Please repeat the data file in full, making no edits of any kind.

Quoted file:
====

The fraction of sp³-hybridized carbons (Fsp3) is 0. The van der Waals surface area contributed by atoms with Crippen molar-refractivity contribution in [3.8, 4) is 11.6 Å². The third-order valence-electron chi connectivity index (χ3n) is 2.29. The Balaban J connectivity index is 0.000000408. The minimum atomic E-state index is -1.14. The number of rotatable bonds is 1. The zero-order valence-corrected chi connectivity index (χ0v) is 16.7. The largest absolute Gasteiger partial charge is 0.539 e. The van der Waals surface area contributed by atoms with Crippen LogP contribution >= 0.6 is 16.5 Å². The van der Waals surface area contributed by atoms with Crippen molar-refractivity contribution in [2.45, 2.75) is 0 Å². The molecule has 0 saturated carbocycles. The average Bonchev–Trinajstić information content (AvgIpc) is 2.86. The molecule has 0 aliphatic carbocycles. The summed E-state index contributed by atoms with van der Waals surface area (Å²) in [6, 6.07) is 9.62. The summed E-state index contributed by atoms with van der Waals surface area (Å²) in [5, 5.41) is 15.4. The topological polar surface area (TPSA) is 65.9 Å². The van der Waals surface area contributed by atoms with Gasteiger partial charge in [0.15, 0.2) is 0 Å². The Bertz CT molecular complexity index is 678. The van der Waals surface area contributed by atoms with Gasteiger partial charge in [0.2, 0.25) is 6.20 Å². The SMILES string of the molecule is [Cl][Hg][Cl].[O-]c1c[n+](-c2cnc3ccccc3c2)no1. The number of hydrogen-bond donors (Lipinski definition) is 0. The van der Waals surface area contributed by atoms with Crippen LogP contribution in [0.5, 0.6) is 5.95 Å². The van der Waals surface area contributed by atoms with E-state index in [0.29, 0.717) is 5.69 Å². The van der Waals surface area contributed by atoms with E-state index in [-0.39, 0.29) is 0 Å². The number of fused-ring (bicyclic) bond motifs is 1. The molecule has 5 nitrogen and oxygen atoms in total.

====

The fraction of sp³-hybridized carbons (Fsp3) is 0. The van der Waals surface area contributed by atoms with Crippen molar-refractivity contribution in [3.8, 4) is 11.6 Å². The third-order valence-electron chi connectivity index (χ3n) is 2.29. The Balaban J connectivity index is 0.000000408. The minimum atomic E-state index is -1.14. The number of rotatable bonds is 1. The zero-order valence-corrected chi connectivity index (χ0v) is 16.7. The largest absolute Gasteiger partial charge is 0.539 e. The van der Waals surface area contributed by atoms with Crippen LogP contribution >= 0.6 is 16.5 Å². The van der Waals surface area contributed by atoms with Crippen molar-refractivity contribution in [2.45, 2.75) is 0 Å². The molecule has 0 saturated carbocycles. The average Bonchev–Trinajstić information content (AvgIpc) is 2.86. The molecule has 0 aliphatic carbocycles. The summed E-state index contributed by atoms with van der Waals surface area (Å²) in [6, 6.07) is 9.62. The summed E-state index contributed by atoms with van der Waals surface area (Å²) in [5, 5.41) is 15.4. The topological polar surface area (TPSA) is 65.9 Å². The van der Waals surface area contributed by atoms with Gasteiger partial charge in [0.15, 0.2) is 0 Å². The Bertz CT molecular complexity index is 678. The van der Waals surface area contributed by atoms with Gasteiger partial charge in [0.2, 0.25) is 6.20 Å². The SMILES string of the molecule is [Cl][Hg][Cl].[O-]c1c[n+](-c2cnc3ccccc3c2)no1. The number of hydrogen-bond donors (Lipinski definition) is 0. The van der Waals surface area contributed by atoms with Crippen LogP contribution in [0.5, 0.6) is 5.95 Å². The van der Waals surface area contributed by atoms with E-state index in [0.29, 0.717) is 5.69 Å². The van der Waals surface area contributed by atoms with E-state index in [-0.39, 0.29) is 0 Å². The number of fused-ring (bicyclic) bond motifs is 1. The molecule has 5 nitrogen and oxygen atoms in total.